Once in the West by Christian Wiman

Jacqueline Kolosov

 
(Farrar, Straus & Giroux, 2014).

 
Once in the West, Christian Wiman’s fourth collection of poems,
enacts a spiritual quest that is simultaneously a kerosene-and-blood-
and-shit-and-morphine-fueled struggle to make something
out of pain that is both physical and spiritual and always,
in these demanding, intensely musical lyrics, embodied. the
struggle with pain resounds throughout, less encapsulated
(despite the tight writing) than loosed, as here at the last in the
varying refrains from “Something in us suffering touches” which
ends the collection:

 

Something in us suffering, touches,

teaches first to find...

 

Something in us, suffering, touches,

torches,

so we may saunter

seemingly

through an altogether other...

 

Something in us touches

suffering

touching

us

 

like the constellations

of kinetic quiet

 

that bound us beyond us...

 
These elliptical variations continually disrupt the minimalist narrative
to speak or shout back to the themes of illness, despair,
grief, doubt, death—and the piercing need for some redemption—
with which Once in the West wrestles, like Jacob with the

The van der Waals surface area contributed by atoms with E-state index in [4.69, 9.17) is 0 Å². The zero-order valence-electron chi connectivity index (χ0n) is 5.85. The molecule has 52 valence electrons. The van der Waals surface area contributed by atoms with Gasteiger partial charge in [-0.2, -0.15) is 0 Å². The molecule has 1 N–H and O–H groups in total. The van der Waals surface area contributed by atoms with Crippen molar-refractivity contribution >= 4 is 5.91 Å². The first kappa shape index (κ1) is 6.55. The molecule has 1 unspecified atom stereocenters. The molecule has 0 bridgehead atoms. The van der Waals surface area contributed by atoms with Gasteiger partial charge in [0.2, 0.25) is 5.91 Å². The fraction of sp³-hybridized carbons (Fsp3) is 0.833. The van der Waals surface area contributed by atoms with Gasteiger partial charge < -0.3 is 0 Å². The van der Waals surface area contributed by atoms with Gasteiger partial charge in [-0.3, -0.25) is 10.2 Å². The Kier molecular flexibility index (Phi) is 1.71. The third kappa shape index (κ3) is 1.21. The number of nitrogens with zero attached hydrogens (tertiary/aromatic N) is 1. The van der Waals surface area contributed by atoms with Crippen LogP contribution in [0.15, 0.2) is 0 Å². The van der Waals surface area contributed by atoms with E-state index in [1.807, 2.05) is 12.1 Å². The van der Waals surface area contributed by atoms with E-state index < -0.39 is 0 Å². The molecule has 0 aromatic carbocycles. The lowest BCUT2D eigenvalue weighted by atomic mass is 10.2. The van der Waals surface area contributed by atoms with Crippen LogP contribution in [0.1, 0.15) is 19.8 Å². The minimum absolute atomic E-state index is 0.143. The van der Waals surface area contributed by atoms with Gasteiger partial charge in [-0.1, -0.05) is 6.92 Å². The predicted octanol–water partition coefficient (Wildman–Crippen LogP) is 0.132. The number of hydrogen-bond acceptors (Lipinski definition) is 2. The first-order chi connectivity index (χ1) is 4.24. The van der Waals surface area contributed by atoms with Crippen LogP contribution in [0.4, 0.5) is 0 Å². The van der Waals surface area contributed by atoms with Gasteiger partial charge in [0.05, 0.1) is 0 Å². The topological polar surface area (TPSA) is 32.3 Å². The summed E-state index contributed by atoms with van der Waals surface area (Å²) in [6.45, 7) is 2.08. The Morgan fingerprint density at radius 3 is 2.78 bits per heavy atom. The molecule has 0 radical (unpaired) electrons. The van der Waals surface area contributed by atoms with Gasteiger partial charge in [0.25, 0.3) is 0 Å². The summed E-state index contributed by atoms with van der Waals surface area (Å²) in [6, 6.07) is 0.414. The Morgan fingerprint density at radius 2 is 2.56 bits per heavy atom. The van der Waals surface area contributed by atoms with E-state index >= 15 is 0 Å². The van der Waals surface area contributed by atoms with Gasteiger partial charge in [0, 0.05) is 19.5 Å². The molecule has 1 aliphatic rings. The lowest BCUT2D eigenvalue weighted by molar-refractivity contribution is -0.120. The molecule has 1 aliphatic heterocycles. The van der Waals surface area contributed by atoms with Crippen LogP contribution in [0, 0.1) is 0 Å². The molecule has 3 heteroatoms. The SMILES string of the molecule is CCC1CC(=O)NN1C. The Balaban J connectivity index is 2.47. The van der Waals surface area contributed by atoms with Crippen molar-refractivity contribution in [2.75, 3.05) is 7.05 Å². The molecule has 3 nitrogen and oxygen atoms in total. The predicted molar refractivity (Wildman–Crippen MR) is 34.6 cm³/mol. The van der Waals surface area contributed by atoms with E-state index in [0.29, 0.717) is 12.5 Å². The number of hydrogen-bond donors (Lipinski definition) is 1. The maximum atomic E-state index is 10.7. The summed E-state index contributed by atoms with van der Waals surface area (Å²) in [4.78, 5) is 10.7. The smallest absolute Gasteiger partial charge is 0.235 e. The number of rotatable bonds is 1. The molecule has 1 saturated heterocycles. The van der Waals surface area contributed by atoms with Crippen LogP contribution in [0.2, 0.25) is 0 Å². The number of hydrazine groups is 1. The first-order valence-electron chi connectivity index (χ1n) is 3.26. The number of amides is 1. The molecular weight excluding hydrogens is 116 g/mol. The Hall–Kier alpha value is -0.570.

angel, except Wiman’s speaker(s) more closely resemble the man
whose “smack-freaked friends lashed him//to the back of a
Brahman bull that bucked and shook/until like great bleeding
wings the man’s collarbones//exploded out of his skin” (“We
Lived”).

Given Wiman’s pitch and the way his predilection for myriad
sounds binds him—and us—to a Dantean agonia, it is well-nigh
impossible not to stay present while reading him: “Painlady
lay upon my tongue the morphine moon,/let your opiate
hope//bloom once more in my brain/that I might be blessedly
less alive—//not howling homeward like that hound/(I hear him
now).” At the same time, Wiman recollects predecessors as formidable
as Herbert, Blake, Frost, Jarrell, and of course Hopkins,
whose love of language and God has no rival.

Like Hopkins, Wiman is a poet in love with assonance, alliteration,
enjambment, and rhyme in its endless variations. He also
possesses a passion for crafting compound words, among the
most stunning “mindlice,” “everair,” “razormusic,” and the
much-needed whimsy of “tatterdemalion dandelion.”

Jacqueline Kolosov has new poetry and prose in Sewanee Review, Prairie Schooner, Southern Review, and Stand. Her third poetry collection is Memory of Blue (Salmon, 2014), and she has two YA novels forthcoming this year.